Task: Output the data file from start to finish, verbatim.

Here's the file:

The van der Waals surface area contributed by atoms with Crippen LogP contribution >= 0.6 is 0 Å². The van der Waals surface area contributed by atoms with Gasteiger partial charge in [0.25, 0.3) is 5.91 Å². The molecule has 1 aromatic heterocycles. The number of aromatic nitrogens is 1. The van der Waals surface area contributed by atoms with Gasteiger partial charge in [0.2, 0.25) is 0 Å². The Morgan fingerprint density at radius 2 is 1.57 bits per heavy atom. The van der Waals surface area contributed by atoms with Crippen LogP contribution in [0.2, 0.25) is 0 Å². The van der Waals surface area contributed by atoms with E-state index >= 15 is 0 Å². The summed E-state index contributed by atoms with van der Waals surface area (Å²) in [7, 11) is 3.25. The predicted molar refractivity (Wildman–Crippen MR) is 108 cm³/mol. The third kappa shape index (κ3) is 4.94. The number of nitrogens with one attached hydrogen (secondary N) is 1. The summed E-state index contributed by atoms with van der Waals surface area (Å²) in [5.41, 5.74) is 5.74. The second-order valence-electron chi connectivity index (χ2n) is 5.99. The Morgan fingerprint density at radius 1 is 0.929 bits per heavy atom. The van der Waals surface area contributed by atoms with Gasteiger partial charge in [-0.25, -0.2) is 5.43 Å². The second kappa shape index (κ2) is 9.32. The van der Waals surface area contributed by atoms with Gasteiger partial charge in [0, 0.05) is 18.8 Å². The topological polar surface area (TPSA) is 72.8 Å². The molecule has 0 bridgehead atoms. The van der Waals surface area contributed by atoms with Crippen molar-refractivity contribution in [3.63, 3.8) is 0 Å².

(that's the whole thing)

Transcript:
The van der Waals surface area contributed by atoms with Crippen LogP contribution >= 0.6 is 0 Å². The van der Waals surface area contributed by atoms with Gasteiger partial charge in [0.25, 0.3) is 5.91 Å². The molecule has 1 aromatic heterocycles. The number of aromatic nitrogens is 1. The van der Waals surface area contributed by atoms with Gasteiger partial charge in [0.2, 0.25) is 0 Å². The Morgan fingerprint density at radius 2 is 1.57 bits per heavy atom. The van der Waals surface area contributed by atoms with Crippen LogP contribution in [0.2, 0.25) is 0 Å². The van der Waals surface area contributed by atoms with E-state index >= 15 is 0 Å². The summed E-state index contributed by atoms with van der Waals surface area (Å²) in [7, 11) is 3.25. The predicted molar refractivity (Wildman–Crippen MR) is 108 cm³/mol. The third kappa shape index (κ3) is 4.94. The number of nitrogens with one attached hydrogen (secondary N) is 1. The summed E-state index contributed by atoms with van der Waals surface area (Å²) in [5.41, 5.74) is 5.74. The second-order valence-electron chi connectivity index (χ2n) is 5.99. The Morgan fingerprint density at radius 1 is 0.929 bits per heavy atom. The van der Waals surface area contributed by atoms with Gasteiger partial charge in [-0.25, -0.2) is 5.43 Å². The second kappa shape index (κ2) is 9.32. The van der Waals surface area contributed by atoms with Gasteiger partial charge in [0, 0.05) is 18.8 Å². The topological polar surface area (TPSA) is 72.8 Å². The molecule has 0 bridgehead atoms. The van der Waals surface area contributed by atoms with Crippen molar-refractivity contribution in [3.63, 3.8) is 0 Å².